LUCILLE TURNER’s first book, Gioconda, was published by Granta Books in 2011. A novel about the life of Leonardo da Vinci, it went on to win the Hislibris prize for historical fiction and was translated into several languages. She has a Master’s degree in Comparative Literature and has worked as a translator, a journalist, a teacher and a book reviewer. She lives between Bournemouth and Nice and blogs about historical fiction at www.lucilleturner.com.
Gioconda, published by Granta Books 2011 (historical/biographical fiction ISBN: 978-1-84708-358-6)
The Sultan, the Vampyr and the Soothsayer, published independently (Renaissance Books) in 2016, (historical fiction ISBN 978-1-5272-0206-1)
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In a world where everyone wants to tell you how to think, what do you do when you know that they are wrong?
Anchiano 1452. A boy is born to a father who will never understand him. Unless he finds the power to become what he could be, he will remain what he is, the son of a notary from a hamlet in the hills, nobody. As he grows up out of step with everyone around him, Leonardo must follow his instincts if he is ever to fulfil the vow he makes, to rescue those around him from their ignorance and fear. But one day he will have to make a choice. Does he share his knowledge and pay the price for it? Or does he do what his hands have always told him to do? Hide it.
He looks at his aching hands. Runs them over his bony face and rough beard. How long before his body gives up, and when it does, what of it? If he stops now, what will happen – will he live more? What is more, more of what?
“Turner brilliantly captures the political instability of 15th-century Florence and the religious dogma and social conventions that have a claustrophobic effect on Leonardo’s unruly genius and dangerously unorthodox ideas
A lush, evocative and remarkably accomplished debut novel” THE FINANCIAL TIMES
“Compulsive and intuitive, this is a great first novel” - THE SKINNY
1442: The Ottoman Turks are advancing through the Balkans with Vienna in their sights and Constantinople, the Orthodox Greek capital, within their grasp. Dracul, ruler of Wallachia (present-day Romania), will pay almost any price to save his country, but he will not surrender to the blackmail of the cardinals of Rome; he will not betray the Greeks.
When Vlad, his middle son, begins to show signs of the ancestral sickness, Dracul vows to deliver him into safety. But time is running short. To some, Vlad Dracula is a strigoi, the worst of all evils; to others, he is the son of a righteous man. Confrontational, charismatic and manipulative, he tests family and enemy alike. Surely he is destined for power, but of what kind?
As the Ottomans plot to take Constantinople, the future of Vlad Dracula becomes a weapon for those who would preserve the Golden City of the Eastern Church. The Catholics are afraid of him; the Greeks hold the scrolls that tell of his past. And when the Sultan calls for the services of a soothsayer, even the shrewd teller of fortunes is unprepared for what he learns.
Awards & Prizes:
Hislibris prize for historical fiction (winner) 2012
Literary Festival Appearances:
Bath Festival in 2012 with Author James Long, and Oxford Literary Festival with Professor Martin Kemp in 2012, speaking about Leonardo da Vinci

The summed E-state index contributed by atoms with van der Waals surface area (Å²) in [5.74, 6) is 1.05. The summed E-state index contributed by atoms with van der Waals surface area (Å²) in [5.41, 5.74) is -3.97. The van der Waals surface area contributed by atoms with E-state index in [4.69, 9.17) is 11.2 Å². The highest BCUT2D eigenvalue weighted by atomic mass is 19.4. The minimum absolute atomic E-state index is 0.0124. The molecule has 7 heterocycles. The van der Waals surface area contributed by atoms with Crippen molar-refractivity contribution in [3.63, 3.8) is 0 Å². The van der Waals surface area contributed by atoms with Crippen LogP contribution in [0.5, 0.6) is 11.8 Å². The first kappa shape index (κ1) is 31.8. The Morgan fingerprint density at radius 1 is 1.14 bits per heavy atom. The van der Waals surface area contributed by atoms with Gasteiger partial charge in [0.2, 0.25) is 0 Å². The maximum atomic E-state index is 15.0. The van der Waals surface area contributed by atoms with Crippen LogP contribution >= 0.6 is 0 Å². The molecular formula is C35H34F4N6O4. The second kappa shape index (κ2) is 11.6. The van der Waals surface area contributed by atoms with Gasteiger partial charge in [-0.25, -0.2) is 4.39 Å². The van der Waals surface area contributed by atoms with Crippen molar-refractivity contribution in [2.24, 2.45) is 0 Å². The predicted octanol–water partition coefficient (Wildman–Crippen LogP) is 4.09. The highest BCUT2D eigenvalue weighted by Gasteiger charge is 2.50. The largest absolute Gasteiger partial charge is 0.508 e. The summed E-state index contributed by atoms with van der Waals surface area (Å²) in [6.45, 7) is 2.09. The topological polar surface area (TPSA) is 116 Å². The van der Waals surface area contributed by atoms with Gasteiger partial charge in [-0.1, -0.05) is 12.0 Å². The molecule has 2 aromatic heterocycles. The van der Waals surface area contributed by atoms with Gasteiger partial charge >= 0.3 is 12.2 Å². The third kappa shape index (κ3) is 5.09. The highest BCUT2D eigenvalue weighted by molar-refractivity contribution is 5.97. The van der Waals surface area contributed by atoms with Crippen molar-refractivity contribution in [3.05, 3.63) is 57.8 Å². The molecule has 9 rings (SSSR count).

AUTHOR/SPEAKER: LUCILLE TURNER HISTORICAL FICTION
BOOKS: GIOCONDA, and THE SULTAN, THE VAMPYR AND THE SOOTHSAYER Links:
Lucille Turner/Amazon Granta Books lucilleturner.com
THE MYTH OF THE VAMPIRE
2017 marks the 120-year anniversary of the publication of Bram Stoker’s famous novel, Dracula. How has the vampire evolved since then, and what was Bram Stoker’s legacy?There is an awful lot more to the vampire myth than fangs, blood and Dracula. The vampire is a mirror into which a society can look to find the reflection of itself, of its deepest fears and most profound dreams; it is a cross-cultural figure that has endured over the centuries and morphed like a shape-shifter into various different guises at various different times.
I propose to talk about these cross-cultural manifestations of the vampire myth, and examine what they might mean.
FROM DA VINCI TO DRACULA
Why do iconic figures present such an attraction for novelists, and how do you separate the truth from the myth?
The connection between Leonardo da Vinci and Dracula may not seem obvious at first sight, but these two historical figures are in many ways quite similar – both have generated a myth that has outgrown them in stature. Leonardo is famous for his portrait of Mona Lisa, and yet he spent the best part of his life as an inventor, rather than an artist. He only produced 15 paintings, while Botticelli, for example, produced over one hundred. But when you queue up at the Louvre to see his portrait of a silk merchant’s wife, you would think it was the only thing he had ever done. Similarly, Vlad Dracula, the man who was the inspiration for Bram Stoker’s literary character “Count Dracula”, has been entirely devoured by the persona of the vampire. In Romania, Dracula is celebrated as a national hero, but to the rest of the world he represents the ultimate evil.
To peel back the layers of the myths that surround these two iconic individuals, we need to understand how they grew up in the first place. Once you take the puzzle of the myth to pieces, another picture starts to form – and never the one you expect.